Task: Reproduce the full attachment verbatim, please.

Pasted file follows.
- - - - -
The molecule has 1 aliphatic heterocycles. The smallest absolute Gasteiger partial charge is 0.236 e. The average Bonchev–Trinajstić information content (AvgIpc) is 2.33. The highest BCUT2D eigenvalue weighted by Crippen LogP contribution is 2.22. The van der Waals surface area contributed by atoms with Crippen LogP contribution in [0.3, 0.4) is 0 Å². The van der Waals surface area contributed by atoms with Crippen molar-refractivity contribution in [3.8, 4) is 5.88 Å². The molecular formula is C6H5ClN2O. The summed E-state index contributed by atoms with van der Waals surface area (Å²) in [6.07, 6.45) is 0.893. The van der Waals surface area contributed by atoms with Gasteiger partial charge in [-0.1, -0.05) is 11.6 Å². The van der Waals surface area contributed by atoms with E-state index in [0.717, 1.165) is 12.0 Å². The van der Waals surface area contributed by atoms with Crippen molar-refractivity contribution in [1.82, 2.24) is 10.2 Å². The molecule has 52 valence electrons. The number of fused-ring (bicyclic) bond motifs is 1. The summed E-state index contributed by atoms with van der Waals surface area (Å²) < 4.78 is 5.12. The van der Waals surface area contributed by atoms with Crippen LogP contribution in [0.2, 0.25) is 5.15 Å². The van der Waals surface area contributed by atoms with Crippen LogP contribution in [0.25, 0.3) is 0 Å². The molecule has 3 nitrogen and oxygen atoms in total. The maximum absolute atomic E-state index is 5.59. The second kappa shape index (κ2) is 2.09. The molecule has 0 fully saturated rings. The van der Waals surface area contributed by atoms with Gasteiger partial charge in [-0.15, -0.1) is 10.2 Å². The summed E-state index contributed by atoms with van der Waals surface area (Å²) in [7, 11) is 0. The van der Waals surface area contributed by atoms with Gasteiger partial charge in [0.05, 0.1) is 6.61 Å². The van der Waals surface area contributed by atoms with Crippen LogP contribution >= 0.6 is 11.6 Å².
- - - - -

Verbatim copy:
The molecule has 1 aliphatic heterocycles. The smallest absolute Gasteiger partial charge is 0.236 e. The average Bonchev–Trinajstić information content (AvgIpc) is 2.33. The highest BCUT2D eigenvalue weighted by Crippen LogP contribution is 2.22. The van der Waals surface area contributed by atoms with Crippen LogP contribution in [0.3, 0.4) is 0 Å². The van der Waals surface area contributed by atoms with Crippen molar-refractivity contribution in [3.8, 4) is 5.88 Å². The molecular formula is C6H5ClN2O. The summed E-state index contributed by atoms with van der Waals surface area (Å²) in [6.07, 6.45) is 0.893. The van der Waals surface area contributed by atoms with Gasteiger partial charge in [-0.1, -0.05) is 11.6 Å². The van der Waals surface area contributed by atoms with E-state index in [0.717, 1.165) is 12.0 Å². The van der Waals surface area contributed by atoms with Crippen molar-refractivity contribution in [1.82, 2.24) is 10.2 Å². The molecule has 52 valence electrons. The number of fused-ring (bicyclic) bond motifs is 1. The summed E-state index contributed by atoms with van der Waals surface area (Å²) < 4.78 is 5.12. The van der Waals surface area contributed by atoms with Crippen LogP contribution in [0.2, 0.25) is 5.15 Å². The van der Waals surface area contributed by atoms with Crippen LogP contribution in [0.25, 0.3) is 0 Å². The molecule has 3 nitrogen and oxygen atoms in total. The maximum absolute atomic E-state index is 5.59. The second kappa shape index (κ2) is 2.09. The molecule has 0 fully saturated rings. The van der Waals surface area contributed by atoms with Gasteiger partial charge in [-0.15, -0.1) is 10.2 Å². The summed E-state index contributed by atoms with van der Waals surface area (Å²) in [7, 11) is 0. The van der Waals surface area contributed by atoms with Gasteiger partial charge in [0.05, 0.1) is 6.61 Å². The van der Waals surface area contributed by atoms with Crippen LogP contribution >= 0.6 is 11.6 Å².